slowster wrote:We all have different skill levels, different perspectives of risk, ride in different environments and circumstances, and take different levels of risk. To many cyclists and non-cyclists helmets are an easy solution to the problem of wildly varying risk posed by all those differences. If helmets were genuinely the solution (or even a solution) and this was confirmed by overwhelming robust evidence based studies, that would be great, and the non-helmet wearers amongst us would probably shut up and many would start wearing them.

Overwhelming evidence-based studies are highly unlikely.

Frankly, I think spending resources on such things is wasteful. As wasteful as it would be to spend loads of time and money deomnstrating that pedestrian helmets save lives.

First, the number of incidents where they could actually help are a very small number, and second of all, the danger needs to be dealt with at it's source. Helmets on cyclists are a bit like sending coal miners into a mine with hard hats, and not ventilating the mine. Bumps on the head are likely to be the last of their worries. Along the same lines, studying the effectiveness of helmets, is a bit like studying the effectiveness of hard hats for miners, when the main cause of death is black lung disease.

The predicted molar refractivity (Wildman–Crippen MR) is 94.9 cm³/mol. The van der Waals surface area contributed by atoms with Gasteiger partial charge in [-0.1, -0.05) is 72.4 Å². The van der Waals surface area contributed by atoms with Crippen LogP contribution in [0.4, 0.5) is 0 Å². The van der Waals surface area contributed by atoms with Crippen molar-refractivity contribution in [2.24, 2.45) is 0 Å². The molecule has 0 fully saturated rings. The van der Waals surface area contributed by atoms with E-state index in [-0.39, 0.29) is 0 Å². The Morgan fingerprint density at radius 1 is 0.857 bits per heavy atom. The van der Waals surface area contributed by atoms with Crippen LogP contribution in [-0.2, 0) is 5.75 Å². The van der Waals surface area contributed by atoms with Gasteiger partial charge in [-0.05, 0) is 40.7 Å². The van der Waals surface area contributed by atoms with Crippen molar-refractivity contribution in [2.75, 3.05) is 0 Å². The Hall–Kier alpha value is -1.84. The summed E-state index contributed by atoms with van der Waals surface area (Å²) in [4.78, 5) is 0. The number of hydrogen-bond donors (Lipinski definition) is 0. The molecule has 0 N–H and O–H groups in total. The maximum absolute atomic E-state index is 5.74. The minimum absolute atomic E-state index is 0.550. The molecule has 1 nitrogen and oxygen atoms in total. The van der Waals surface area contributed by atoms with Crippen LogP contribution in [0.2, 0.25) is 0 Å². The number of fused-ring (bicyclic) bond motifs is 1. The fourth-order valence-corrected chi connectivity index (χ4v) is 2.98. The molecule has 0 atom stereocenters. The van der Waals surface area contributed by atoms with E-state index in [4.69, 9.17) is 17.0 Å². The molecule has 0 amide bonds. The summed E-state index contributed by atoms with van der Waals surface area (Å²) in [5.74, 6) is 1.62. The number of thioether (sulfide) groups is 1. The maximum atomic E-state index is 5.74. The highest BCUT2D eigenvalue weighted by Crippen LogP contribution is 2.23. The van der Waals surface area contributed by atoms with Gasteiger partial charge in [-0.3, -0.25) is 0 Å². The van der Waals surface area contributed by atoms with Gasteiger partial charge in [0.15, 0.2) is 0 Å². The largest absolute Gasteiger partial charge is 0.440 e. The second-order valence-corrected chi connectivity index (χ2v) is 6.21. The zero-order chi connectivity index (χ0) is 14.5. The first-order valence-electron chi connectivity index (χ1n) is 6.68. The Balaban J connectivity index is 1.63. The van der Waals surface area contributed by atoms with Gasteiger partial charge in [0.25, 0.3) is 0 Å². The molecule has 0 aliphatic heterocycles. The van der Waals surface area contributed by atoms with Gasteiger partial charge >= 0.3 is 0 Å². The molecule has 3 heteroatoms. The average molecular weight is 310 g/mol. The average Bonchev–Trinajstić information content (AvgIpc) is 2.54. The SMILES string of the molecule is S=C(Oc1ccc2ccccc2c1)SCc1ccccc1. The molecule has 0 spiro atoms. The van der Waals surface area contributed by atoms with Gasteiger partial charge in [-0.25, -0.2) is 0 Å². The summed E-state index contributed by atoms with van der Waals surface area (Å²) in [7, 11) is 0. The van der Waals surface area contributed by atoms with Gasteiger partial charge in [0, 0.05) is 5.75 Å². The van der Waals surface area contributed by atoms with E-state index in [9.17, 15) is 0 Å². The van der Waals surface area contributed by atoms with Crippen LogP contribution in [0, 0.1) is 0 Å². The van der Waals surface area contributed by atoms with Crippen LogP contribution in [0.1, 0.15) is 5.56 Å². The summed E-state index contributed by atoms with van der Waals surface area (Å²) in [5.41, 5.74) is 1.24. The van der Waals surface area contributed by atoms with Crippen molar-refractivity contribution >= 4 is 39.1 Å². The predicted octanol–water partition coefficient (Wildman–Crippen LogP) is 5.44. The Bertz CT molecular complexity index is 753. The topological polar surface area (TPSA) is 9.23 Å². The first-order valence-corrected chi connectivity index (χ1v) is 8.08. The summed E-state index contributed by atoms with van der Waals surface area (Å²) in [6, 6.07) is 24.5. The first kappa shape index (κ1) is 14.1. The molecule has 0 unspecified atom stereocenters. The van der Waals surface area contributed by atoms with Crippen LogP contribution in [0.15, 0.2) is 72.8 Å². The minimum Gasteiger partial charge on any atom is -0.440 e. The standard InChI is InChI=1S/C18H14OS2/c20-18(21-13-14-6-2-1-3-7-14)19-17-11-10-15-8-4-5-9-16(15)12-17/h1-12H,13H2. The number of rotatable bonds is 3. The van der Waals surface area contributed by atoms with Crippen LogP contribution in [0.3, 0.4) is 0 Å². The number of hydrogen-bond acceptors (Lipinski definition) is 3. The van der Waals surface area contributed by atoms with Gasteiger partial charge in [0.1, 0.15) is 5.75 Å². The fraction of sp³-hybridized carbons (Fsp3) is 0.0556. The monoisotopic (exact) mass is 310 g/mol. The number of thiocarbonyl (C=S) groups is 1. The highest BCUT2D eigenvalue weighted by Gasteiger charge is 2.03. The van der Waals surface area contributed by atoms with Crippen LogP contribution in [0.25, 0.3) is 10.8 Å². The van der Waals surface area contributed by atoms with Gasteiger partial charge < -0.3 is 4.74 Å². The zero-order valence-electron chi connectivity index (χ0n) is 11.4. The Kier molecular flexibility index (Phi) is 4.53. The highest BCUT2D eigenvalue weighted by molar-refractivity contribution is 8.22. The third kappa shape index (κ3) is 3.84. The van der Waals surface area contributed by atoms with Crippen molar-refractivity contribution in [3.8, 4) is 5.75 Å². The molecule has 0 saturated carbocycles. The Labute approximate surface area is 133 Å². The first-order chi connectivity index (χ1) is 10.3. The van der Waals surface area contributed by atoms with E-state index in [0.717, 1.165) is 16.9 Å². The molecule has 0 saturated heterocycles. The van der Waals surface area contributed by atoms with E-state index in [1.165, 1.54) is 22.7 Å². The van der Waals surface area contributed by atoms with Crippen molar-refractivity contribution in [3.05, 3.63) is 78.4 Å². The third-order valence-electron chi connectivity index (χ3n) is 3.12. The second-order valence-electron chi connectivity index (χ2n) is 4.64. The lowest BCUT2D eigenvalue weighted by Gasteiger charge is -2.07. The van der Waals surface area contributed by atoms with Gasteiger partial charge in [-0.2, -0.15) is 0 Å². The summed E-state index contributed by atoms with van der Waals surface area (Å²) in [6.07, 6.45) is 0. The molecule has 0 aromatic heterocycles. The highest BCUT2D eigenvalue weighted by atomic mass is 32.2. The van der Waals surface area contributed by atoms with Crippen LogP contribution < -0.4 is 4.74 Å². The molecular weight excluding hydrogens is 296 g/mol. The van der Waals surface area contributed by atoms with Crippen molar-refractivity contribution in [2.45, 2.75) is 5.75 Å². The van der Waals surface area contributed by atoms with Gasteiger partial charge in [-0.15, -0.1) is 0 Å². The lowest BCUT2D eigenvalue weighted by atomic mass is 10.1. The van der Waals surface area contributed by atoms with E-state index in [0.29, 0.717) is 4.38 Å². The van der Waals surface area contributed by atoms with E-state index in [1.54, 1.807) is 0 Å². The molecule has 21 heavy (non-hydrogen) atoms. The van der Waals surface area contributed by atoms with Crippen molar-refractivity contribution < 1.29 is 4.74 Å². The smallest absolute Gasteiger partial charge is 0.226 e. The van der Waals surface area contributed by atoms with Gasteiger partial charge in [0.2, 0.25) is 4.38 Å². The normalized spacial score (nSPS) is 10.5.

Cycling is an everyday activity, and it needs to remain that way.


Agreed.

The bit I've highlighted is worth some thought, comparing to cyclists. I've never donned a helmet in 50 years of cycling and bumps on my head have been the last thing I worry about when cycling. Is there a divide among cyclists, in that some worry overtly about this, and some like me do not? It would be interesting to know whether it is a concern for those who do choose to wear helmets. Obviously, it is likely that there will be a difference for those who have had head injuries, whether from cycling or from other activities.

I completely respect your choice, but since you raise the question, I've been a helmet wearer since around 1987 and at no time have I actually been worried about any aspect of safety on the bike. I don't feel head injury to be raised above other forms of potential injury, but I wear a lid because it is, for me, an easy and simple thing that could help me in some modes of fall. That's all.

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Re: Geraint Thomas....

Postby pjclinch » 30 Aug 2018, 9:49am

pwa wrote:I completely respect your choice, but since you raise the question, I've been a helmet wearer since around 1987 and at no time have I actually been worried about any aspect of safety on the bike. I don't feel head injury to be raised above other forms of potential injury, but I wear a lid because it is, for me, an easy and simple thing that could help me in some modes of fall. That's all.